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Agencies Ease Disability Benefits Rules for Feds, and More

A weekly roundup of pay and benefits news.

The Biden administration announced two initiatives over the last week aimed at making it easier for some federal workers and military veterans to receive disability benefits associated with chronic conditions that have been linked with their job duties.

Last week, the Labor Department announced a long anticipated easing of the evidentiary burden that federal firefighters bear to prove that an array of cancers and other long-term heart and lung conditions were caused by exposure to smoke and chemicals while fighting wildfires when seeking workers compensation benefits.

Under the new policy, a federal firefighter who develops cancer or other chronic heart and lung conditions and applies for benefits under the Federal Employees’ Compensation Act no longer will have to offer evidence to prove that their condition was caused by a specific incident or exposure to hazardous materials, provided they have been engaged in firefighting for at least five years and the conditions were diagnosed within 10 years of their last exposure.

Additionally, all workers compensation claims from federal firefighters will be handled by a new special claims unit within the Labor Department, staffed with experts trained specifically on the issues firefighters face both on the job and when applying for disability benefits.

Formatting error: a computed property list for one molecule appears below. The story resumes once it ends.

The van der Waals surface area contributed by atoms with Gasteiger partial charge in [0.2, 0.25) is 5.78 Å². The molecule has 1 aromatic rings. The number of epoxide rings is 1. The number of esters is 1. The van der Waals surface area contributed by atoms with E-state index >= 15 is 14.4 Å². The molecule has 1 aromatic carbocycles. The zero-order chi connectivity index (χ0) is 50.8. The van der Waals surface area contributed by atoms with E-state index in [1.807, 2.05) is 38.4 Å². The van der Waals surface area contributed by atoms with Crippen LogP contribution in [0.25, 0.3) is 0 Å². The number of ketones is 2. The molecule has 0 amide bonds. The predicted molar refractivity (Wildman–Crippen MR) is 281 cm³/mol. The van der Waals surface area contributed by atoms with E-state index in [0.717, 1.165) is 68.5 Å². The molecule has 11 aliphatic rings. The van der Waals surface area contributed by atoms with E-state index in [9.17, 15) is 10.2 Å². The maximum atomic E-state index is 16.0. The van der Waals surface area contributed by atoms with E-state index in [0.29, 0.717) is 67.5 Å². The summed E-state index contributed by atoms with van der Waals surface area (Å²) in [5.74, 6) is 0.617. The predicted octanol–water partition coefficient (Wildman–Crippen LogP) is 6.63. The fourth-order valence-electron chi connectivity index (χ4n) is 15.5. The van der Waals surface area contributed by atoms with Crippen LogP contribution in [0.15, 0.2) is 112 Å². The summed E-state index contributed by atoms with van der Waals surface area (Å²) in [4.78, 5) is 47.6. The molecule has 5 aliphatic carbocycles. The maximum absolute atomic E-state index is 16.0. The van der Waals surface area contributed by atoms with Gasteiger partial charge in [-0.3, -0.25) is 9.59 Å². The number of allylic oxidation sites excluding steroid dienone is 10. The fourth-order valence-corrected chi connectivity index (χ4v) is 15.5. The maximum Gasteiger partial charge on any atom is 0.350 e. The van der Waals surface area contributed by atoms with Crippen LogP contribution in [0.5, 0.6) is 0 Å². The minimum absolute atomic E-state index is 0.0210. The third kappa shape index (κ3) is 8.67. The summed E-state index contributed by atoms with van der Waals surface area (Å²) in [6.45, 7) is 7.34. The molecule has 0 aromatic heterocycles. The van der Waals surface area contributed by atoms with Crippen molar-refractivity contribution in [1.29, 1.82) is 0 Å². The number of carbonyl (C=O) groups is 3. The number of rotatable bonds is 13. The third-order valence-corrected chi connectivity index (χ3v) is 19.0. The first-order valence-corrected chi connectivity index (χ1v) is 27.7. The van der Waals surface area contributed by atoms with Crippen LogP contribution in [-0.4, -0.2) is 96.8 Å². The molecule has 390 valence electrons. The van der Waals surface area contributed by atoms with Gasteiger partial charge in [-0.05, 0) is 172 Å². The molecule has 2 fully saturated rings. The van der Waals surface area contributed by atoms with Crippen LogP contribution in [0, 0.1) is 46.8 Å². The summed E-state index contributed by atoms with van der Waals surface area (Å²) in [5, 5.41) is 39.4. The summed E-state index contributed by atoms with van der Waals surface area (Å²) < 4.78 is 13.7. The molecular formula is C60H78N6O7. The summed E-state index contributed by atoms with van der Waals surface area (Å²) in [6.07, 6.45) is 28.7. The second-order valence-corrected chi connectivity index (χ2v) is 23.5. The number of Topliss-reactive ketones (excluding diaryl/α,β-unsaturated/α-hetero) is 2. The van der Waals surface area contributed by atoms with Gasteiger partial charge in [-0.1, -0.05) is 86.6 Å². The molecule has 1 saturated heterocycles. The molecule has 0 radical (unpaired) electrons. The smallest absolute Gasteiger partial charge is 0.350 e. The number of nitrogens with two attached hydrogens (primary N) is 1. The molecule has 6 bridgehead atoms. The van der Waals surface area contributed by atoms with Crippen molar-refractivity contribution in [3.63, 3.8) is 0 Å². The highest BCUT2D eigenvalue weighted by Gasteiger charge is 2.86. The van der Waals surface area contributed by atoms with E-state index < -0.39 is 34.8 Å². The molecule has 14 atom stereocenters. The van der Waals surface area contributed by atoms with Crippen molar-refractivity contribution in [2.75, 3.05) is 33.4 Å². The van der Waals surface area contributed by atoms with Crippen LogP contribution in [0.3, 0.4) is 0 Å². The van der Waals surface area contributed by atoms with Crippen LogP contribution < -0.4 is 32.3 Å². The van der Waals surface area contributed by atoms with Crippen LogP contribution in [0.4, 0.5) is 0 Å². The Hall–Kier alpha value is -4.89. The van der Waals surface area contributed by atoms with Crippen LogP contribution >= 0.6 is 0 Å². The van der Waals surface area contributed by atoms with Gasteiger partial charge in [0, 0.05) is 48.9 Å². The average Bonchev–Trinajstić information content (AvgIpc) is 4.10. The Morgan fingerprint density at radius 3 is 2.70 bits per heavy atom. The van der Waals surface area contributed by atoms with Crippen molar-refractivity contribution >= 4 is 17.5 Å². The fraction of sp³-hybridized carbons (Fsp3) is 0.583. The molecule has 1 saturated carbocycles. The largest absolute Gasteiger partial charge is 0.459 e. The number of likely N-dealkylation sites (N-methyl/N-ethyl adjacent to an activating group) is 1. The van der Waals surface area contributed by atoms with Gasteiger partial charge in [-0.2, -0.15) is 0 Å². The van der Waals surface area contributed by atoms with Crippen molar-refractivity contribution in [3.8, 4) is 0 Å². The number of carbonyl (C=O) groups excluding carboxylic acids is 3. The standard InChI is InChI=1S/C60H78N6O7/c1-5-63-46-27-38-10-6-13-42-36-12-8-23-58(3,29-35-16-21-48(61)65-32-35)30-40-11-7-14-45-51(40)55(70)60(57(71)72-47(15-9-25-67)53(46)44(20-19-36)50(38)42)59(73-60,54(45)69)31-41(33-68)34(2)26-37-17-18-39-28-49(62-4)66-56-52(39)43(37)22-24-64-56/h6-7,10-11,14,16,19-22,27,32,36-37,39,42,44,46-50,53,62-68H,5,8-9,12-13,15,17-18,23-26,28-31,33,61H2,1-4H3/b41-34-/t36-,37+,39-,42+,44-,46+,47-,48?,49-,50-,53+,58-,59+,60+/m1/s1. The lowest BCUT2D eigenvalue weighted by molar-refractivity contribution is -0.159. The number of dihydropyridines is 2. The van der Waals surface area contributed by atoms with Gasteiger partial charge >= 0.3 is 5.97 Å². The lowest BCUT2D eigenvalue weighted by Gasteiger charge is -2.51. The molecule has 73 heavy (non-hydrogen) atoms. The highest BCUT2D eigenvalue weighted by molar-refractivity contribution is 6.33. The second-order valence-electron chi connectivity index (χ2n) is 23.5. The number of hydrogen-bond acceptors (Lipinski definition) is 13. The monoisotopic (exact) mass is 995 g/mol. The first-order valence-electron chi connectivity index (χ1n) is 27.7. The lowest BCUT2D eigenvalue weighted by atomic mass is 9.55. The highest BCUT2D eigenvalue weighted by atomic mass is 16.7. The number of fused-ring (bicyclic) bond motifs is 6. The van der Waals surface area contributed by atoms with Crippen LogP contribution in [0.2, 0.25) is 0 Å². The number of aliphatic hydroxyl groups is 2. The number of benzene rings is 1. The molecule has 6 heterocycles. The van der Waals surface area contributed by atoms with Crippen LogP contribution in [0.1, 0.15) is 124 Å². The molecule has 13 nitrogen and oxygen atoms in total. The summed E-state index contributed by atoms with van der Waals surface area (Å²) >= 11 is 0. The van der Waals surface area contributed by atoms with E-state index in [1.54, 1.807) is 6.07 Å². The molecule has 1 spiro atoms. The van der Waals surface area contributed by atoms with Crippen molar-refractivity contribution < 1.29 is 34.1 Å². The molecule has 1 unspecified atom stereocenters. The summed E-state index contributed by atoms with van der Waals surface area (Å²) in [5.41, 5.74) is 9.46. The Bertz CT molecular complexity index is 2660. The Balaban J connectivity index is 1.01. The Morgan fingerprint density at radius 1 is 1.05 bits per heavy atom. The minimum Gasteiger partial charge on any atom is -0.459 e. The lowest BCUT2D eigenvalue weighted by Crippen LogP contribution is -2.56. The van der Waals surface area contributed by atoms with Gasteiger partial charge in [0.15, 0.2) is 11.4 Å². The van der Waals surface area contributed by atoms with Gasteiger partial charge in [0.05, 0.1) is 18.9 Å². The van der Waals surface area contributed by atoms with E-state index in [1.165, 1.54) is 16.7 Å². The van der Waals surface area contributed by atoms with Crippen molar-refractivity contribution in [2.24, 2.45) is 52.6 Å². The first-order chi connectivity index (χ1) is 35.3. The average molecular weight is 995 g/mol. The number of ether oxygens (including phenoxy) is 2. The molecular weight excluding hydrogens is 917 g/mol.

Then on Monday, the Veterans Affairs Department announced that it was adding nine rare respiratory cancers associated with burn pits to the list of disabilities that are covered on a presumptive basis, following through on a promise President Biden made during his State of the Union address.

Like the Labor Department’s change, the new rule at VA means that veterans will no longer have to provide evidence tying their cancer to a specific exposure to a burn pit during their time with the armed services. The policy change impacts all veterans who spent any time either in the Southwest Asia theater of operations since Aug. 2, 1990, or in Afghanistan, Uzbekistan, Syria or Djibouti since Sept. 19, 2001.

The initiative covers both veteran disability claims moving forward, as well as claims that previously had been rejected due to lack of causal evidence. VA officials encouraged veterans to resubmit their rejected claims for review under the new policy.

A Hockey Game to Benefit Law Enforcement Survivors

Employees at the FBI and the U.S. Secret Service will compete in a charity hockey game near Washington, D.C., April 30, with proceeds going toward a charity that aids the families of dead federal workers and first responders.

Money raised at the game, which will take place at the Washington Capitals’ practice facility in Arlington, Va., will go toward Heroes Inc., a nonprofit that supports the spouses and children of law enforcement officers, firefighters and federal employees who died in the line of duty in the D.C. area.

The two agencies have been squaring off in hockey on a regular basis since 2002, when officials came up with the idea as a benefit for people impacted by the Sept. 11, 2001, terrorist attacks. Over the last two decades, the agencies have raised between $200,000 and $250,000 for a variety of charities.

Brendan Westphal, captain of the Secret Service’s hockey team, said that organizers hope to raise between $12,000 and $15,000 through ticket sales at this year’s game. Agency funds are not used to put on the event, with the players using their own money to rent ice time and pay referees.

“This year the special guests . . .  at the ceremonial puck drop will be Hurricane, the retired [Secret Service] special operations canine who was a 2022 recipient of the Distinguished Service Medal, and Wally, the FBI’s crisis response canine,” said an FBI spokesperson.

Courtney Buble contributed to this column